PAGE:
Sir Chris Hoy has set his sights on three more gold medals at the London Olympics.
With just more than a year to go before London 2012 gets under way Hoy believes he can emulate his feat in Beijing when he won a hat-trick of golds on the cycling track.
If successful it would take Hoy's gold tally to seven, overtaking the five of rower Sir Steven Redgrave and cementing the Scot's Olympic legend.
Hoy said: "For me London is the big one and I aim to be the best I've ever been and hopefully repeat what I did in Beijing.
"My target is to go for three events in London and win three gold medals, it is as simple as that. The plan is written, I've got the training programme, it's all there locked away and I'm very excited and motivated by it and I'm working harder than I've ever worked before."
That is good news for British cycling fans, especially after Hoy managed only a silver and two bronze in the recent world championships in Holland.
It prompted some observers to speculate that Hoy could be on the wane at 35 but he is adamant that it is just a case of pacing himself in order to peak at the right time.
Hoy said: "I wouldn't be doing it if I didn't think it would be possible again. I don't go there just for the sake of turning up and with our team you wouldn't get there because the standard is so high.
"I believe I have what it takes to do it again. Win, lose or draw, it doesn't matter, you do the best you can and hope it's good enough. I thrive on the pressure."
Seven golds would put Hoy up here with the world's Olympic icons, although Larysa Latynina, a Soviet Union gymnast, won 18 medals including nine gold while American swimmer Michael Phelps holds the record with 14 gold medals.
Hoy's biggest problem right now is getting hold of tickets. He has not received any despite applying on line and the same goes for an army of Hoy's family who travelled by the score to support him in Athens in 2004 and Beijing and want to do the same in London.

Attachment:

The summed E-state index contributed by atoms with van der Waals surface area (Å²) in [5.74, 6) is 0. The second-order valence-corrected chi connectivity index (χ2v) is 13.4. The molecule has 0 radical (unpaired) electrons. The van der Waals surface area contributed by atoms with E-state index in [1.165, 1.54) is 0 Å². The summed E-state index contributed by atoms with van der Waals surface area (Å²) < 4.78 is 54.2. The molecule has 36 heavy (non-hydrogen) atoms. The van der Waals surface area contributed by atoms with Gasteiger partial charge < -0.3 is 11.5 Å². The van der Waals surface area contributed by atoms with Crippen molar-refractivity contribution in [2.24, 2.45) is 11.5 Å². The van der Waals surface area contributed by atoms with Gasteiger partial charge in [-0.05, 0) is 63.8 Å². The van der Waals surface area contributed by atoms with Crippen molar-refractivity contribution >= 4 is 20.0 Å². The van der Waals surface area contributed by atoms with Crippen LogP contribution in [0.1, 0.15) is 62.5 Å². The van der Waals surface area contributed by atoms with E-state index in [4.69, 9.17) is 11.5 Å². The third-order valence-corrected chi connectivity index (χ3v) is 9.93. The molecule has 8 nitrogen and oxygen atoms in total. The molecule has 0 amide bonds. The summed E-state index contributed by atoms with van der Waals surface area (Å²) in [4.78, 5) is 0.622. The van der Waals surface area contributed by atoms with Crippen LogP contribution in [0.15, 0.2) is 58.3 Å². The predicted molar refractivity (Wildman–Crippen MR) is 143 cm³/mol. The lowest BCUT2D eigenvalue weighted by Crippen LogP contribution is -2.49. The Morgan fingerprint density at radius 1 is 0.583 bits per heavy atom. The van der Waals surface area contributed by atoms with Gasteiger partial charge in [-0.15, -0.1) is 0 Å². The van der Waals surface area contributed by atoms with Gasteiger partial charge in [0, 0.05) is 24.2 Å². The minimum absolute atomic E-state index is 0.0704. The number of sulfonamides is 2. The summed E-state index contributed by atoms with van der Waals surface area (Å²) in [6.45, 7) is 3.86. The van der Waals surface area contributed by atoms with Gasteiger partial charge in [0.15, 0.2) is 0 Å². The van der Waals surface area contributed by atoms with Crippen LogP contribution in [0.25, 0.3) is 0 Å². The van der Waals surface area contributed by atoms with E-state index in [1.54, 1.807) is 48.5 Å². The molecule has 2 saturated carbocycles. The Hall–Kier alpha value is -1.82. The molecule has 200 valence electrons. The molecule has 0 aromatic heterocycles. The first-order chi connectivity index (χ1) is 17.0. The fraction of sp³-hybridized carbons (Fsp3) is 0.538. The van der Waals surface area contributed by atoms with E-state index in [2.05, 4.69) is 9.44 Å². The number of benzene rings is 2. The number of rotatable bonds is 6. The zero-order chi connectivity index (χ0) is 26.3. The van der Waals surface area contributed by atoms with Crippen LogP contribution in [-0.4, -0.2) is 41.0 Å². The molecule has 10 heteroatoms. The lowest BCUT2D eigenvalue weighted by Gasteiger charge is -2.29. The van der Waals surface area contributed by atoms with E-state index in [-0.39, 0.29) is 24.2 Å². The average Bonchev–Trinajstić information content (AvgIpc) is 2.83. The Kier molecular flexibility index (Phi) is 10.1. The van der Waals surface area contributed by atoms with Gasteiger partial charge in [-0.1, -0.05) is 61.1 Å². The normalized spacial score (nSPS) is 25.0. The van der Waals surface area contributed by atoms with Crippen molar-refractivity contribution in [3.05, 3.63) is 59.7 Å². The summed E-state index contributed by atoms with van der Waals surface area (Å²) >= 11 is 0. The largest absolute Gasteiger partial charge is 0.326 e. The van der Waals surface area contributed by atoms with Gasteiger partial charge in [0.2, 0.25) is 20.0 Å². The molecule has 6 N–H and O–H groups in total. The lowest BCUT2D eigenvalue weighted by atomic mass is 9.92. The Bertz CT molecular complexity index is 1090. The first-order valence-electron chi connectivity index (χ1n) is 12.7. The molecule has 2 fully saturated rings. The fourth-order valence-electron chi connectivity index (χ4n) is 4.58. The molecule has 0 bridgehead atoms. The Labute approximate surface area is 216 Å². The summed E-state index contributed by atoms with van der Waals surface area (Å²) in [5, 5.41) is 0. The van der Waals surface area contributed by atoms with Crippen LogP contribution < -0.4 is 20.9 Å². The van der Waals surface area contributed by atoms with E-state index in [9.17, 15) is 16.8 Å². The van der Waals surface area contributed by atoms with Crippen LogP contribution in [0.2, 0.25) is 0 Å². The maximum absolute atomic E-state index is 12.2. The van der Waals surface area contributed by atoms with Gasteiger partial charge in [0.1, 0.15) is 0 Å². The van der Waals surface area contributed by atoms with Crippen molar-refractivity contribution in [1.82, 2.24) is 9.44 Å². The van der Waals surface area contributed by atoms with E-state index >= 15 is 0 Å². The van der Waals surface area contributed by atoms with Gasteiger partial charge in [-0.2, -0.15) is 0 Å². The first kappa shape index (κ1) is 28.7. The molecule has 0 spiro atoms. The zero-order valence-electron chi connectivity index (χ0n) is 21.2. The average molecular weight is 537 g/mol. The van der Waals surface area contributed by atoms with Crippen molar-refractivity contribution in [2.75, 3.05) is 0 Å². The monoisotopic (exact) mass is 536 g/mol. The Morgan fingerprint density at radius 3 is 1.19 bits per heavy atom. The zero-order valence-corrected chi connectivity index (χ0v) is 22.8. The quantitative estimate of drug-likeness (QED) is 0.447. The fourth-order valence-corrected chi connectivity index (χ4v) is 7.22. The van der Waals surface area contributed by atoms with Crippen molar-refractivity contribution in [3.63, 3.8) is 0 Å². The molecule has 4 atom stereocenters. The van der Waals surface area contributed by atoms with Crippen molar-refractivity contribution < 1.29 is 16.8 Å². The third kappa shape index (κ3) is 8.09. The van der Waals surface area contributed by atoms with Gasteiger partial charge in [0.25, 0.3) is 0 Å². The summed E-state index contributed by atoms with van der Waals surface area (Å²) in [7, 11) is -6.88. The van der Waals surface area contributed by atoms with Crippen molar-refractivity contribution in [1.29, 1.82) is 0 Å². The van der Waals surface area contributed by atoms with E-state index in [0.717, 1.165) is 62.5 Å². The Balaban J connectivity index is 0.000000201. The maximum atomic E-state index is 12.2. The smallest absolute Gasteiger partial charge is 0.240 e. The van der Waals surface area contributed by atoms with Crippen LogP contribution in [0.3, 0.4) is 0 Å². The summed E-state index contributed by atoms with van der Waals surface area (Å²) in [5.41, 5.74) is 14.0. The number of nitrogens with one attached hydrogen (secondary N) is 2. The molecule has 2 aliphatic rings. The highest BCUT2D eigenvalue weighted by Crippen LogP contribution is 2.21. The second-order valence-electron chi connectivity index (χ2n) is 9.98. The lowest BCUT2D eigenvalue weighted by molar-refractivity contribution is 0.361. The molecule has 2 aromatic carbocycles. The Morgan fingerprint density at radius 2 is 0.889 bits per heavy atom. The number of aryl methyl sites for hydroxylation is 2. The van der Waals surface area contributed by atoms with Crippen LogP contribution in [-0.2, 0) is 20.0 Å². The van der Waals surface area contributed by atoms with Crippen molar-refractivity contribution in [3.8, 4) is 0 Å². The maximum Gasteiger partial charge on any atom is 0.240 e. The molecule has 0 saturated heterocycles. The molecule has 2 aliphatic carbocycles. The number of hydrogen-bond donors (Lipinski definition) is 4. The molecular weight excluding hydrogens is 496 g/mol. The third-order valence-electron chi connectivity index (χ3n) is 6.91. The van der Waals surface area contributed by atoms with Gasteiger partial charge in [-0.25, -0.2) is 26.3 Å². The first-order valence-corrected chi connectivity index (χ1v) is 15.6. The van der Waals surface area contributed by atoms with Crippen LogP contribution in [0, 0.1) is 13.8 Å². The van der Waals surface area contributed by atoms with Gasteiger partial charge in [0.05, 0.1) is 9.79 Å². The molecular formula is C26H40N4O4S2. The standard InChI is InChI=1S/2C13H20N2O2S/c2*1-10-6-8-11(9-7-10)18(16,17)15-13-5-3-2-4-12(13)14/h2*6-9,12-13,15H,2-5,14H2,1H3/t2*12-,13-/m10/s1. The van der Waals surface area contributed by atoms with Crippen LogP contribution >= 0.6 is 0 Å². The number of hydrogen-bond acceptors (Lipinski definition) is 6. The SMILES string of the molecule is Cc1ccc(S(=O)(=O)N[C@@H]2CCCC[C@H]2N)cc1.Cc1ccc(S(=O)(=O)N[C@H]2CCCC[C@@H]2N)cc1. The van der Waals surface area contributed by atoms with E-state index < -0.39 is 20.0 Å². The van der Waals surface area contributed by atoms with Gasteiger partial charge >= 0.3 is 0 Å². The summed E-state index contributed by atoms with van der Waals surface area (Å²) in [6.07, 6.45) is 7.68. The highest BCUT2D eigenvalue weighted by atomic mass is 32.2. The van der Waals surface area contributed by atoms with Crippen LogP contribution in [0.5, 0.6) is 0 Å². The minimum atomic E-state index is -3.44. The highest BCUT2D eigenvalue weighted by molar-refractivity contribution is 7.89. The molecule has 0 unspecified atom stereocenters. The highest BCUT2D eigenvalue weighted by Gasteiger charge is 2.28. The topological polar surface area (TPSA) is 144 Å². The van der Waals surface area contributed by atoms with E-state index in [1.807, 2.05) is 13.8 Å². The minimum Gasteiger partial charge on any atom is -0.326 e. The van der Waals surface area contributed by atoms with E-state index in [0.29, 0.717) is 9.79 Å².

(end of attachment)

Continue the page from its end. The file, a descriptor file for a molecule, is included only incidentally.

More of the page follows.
Hoy said: "I've got none so far. If you win a place you get two tickets per session. It will be my job to get selection and my family will have to battle it out.
"It's tricky. The organisers are on a hiding to nothing. There is so much demand, especially in the cycling. It's a sign of a good Games and that's a real positive thing, but not everyone's going to be happy. Those who are happy are in the minority.
"Every aunty and uncle, my sister, mum and dad, my wife and her family, everyone has been applying for tickets but it is such a scarce thing. You have to work out how many are on offer and how many people want to watch track cycling after the success in Beijing."
Hoy was talking at the start of Lloyds TSB National School Sport Week 2011 which is aimed at inspiring pupils to do more sport and physical activity in the run-up to London 2012.
He joined former triple jump gold medallist Jonathan Edwards at Southfields Community College in London as 150 pupils staged an Olympic-style opening ceremony, before taking part in sports including table tennis, badminton, rowing, boccia, trampolining and sitting volleyball.
Hoy said: "London 2012 will provide us with all sorts of opportunities for young people to try new sports. National School Sport Week is a great way of introducing them to these sports. To see so many young people today having fun and trying to achieve a personal best in different Olympic and Paralympic sports was really inspiring. They are clearly as excited about the Games next year as I am."Reuse content